The Amona outpost.
An archive image of the Amona outpost. Photo by Olivier Fitoussi
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In 1997, the first demolition order was issued against the West Bank settlement outpost of Amona. In 2003, another demolition order was issued. In 2006, the state deigned to raze a mere nine buildings. In 2008, the state admitted that construction on the site was illegal and announced that the entire outpost would be razed. In 2011, the state announced that the outpost would be evacuated by the end of 2012. By the end of 2012, nothing had happened.

Now, in mid-October 2013, 16 years after the first demolition order was issued, the state is asking the court for a postponement – yet again. Here’s the explanation this time: “In the government’s view, an evacuation on such a scale at a time like this is liable to harm Israel’s diplomatic interests ... When there are weighty considerations on one hand, and no concrete petitioner on the other ... the diplomatic considerations take precedence.”

It would be interesting to know what those “diplomatic considerations” on which the state based its position actually are. Is the fact that Israel is holding low-intensity talks with the Palestinians supposed to be a consideration for the court in discussing the evacuation of lawbreakers squatting on land that doesn’t belong to them? Is there a necessary connection between implementing the High Court of Justice’s repeated rulings and the diplomatic process, which, more than anything else, seems like a tactic aimed solely at reducing international pressure?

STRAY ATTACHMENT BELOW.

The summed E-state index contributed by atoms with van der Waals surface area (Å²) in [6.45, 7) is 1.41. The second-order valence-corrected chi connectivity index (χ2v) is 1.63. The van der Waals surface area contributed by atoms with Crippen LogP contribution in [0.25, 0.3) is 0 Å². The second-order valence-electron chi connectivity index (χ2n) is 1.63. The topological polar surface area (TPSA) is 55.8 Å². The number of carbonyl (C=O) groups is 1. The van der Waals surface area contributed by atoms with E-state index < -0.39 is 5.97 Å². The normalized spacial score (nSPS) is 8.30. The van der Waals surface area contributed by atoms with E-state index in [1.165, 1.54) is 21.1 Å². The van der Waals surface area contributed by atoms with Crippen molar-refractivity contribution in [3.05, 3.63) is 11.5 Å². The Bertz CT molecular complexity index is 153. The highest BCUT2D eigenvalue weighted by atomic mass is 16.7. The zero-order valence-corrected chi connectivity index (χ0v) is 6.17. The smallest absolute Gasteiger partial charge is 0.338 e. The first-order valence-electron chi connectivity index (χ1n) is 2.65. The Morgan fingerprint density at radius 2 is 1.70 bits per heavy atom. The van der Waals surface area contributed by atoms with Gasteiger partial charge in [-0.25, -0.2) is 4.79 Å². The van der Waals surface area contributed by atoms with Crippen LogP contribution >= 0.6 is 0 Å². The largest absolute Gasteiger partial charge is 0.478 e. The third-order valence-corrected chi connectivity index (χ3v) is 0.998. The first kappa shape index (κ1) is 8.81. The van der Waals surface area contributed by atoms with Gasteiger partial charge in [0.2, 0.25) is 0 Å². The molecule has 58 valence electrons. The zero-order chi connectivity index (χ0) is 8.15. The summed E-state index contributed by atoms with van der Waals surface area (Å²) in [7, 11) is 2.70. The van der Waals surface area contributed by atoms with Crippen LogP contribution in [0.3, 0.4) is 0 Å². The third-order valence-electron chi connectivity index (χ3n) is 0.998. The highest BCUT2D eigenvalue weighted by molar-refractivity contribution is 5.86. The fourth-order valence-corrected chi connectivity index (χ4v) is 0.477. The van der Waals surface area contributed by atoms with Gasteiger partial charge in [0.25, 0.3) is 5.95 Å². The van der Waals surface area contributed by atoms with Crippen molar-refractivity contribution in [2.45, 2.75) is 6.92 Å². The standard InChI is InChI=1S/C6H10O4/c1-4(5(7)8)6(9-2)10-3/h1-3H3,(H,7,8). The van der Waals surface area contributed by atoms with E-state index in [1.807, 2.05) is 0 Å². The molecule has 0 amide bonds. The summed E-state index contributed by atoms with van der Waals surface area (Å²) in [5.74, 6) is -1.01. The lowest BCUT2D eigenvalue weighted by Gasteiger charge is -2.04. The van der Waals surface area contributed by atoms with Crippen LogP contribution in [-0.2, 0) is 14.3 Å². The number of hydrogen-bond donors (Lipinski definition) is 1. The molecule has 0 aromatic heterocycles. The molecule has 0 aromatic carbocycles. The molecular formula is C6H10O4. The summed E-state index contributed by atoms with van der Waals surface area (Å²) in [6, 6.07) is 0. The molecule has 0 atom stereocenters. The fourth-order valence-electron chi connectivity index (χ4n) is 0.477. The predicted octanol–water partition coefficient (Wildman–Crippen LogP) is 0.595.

And in general, when “the state” requests another postponement, is it really the state that stands behind this request, or is it a group of politicians from the coalition’s right flank, who are exerting pressure on Prime Minister Benjamin Netanyahu in order to benefit their voters from those same illegal outposts? Isn’t “the state” supposed to be a national entity for which the High Court’s rulings are a guiding light, rather than merely the collective face of Housing Minister Uri Ariel, Deputy Foreign Minister Zeev Elkin and Economy Minister Naftali Bennett?

Amona is not just an outpost built through deception on privately owned Palestinian land; it is a symbol of a state that mortgages the future of its citizens to a messianic, anti-Zionist dream dictated by an aggressive, violent gang that has taken over the political and institutional centers of power.

The fact that even the prosecution is collaborating with these lawbreakers, and that Attorney General Yehuda Weinstein is backing this illegal takeover of private land, ought to worry every Israeli who desires to live in a sane country.